Comments for The Sociological Imagination http://sociologicalimagination.org A daily dose of the Sociological Imagination Tue, 14 Oct 2014 19:00:51 +0000 hourly 1 Comment on 7 ways to use a blog as a research journal by Nam Tranhttp://sociologicalimagination.org/archives/16156/comment-page-1#comment-126913 Tue, 14 Oct 2014 19:00:51 +0000 http://sociologicalimagination.org/?p=16156#comment-126913 Great article! Who would’ve thought to turn notes or highlights from books into blog posts.

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Comment on What’s the difference between ‘public intellectualism’ and being unusually willing to talk about stuff in public? by Patrick Ainleyhttp://sociologicalimagination.org/archives/16117/comment-page-1#comment-126808 Mon, 13 Oct 2014 10:22:00 +0000 http://sociologicalimagination.org/?p=16117#comment-126808 Looking at recent ‘conversations’, it seems to me a lot of our self-styled academic ‘public intellectuals’ just publish on blogs as well as in journals to raise their profile and not because they have anything to say consistent with the issue to hand or indeed anything worthwhile to say at all!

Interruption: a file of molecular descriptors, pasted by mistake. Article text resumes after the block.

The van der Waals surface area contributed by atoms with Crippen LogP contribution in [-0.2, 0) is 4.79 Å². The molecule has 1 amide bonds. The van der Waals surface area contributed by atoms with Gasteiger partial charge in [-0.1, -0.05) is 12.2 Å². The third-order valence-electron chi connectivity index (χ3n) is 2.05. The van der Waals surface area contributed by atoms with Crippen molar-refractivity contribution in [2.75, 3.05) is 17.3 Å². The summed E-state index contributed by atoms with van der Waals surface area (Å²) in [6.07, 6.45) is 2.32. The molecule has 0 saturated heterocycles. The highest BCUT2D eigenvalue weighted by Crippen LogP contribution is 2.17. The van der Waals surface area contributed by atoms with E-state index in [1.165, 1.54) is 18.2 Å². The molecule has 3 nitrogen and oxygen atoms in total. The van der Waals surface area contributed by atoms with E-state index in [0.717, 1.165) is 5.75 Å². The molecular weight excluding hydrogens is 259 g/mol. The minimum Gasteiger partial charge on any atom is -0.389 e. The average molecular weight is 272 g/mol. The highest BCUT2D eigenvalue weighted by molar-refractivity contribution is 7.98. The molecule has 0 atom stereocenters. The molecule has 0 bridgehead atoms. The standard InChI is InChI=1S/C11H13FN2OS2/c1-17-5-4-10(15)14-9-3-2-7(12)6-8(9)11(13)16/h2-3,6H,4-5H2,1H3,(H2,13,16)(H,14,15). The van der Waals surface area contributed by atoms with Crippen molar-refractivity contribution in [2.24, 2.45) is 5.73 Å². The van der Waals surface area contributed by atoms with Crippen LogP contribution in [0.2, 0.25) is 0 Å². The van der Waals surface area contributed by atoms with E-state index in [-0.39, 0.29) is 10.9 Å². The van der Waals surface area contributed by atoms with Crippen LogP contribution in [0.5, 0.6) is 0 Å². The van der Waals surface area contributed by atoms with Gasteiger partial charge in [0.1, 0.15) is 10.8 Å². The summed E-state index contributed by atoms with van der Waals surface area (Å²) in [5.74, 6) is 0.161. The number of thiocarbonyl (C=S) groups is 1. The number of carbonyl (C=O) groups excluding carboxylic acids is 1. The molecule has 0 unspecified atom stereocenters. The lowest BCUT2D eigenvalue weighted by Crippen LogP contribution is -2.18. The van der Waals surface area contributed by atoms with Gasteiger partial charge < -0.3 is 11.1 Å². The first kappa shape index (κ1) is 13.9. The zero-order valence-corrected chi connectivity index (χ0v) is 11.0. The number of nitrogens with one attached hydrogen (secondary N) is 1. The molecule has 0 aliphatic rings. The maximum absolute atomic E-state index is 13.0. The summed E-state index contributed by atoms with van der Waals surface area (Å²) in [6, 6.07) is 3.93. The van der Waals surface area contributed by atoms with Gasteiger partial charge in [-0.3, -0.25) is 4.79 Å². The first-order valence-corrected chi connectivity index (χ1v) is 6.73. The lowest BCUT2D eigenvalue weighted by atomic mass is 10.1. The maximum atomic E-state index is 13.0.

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Comment on The Power of Cartoons by หุ่นยนต์กระดาษแข็ง “กันดั้ม”_Mobile Suit Gundam_การ์ตูนญี่ปุ่น:: The power of cartoonshttp://sociologicalimagination.org/archives/2216/comment-page-1#comment-126482 Thu, 09 Oct 2014 03:43:00 +0000 http://sociologicalimagination.org/?p=2216#comment-126482 […] The Power of Cartoons  BY SOCIOLOGICAL IMAGINATION ON NOVEMBER 21, 2010 […]

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Comment on What the other social sciences can learn from economics by Sociological Imaginationhttp://sociologicalimagination.org/archives/13997/comment-page-1#comment-126035 Thu, 02 Oct 2014 21:16:03 +0000 http://sociologicalimagination.org/?p=13997#comment-126035 That’s a VERY interesting question. I’ve just posed it on twitter.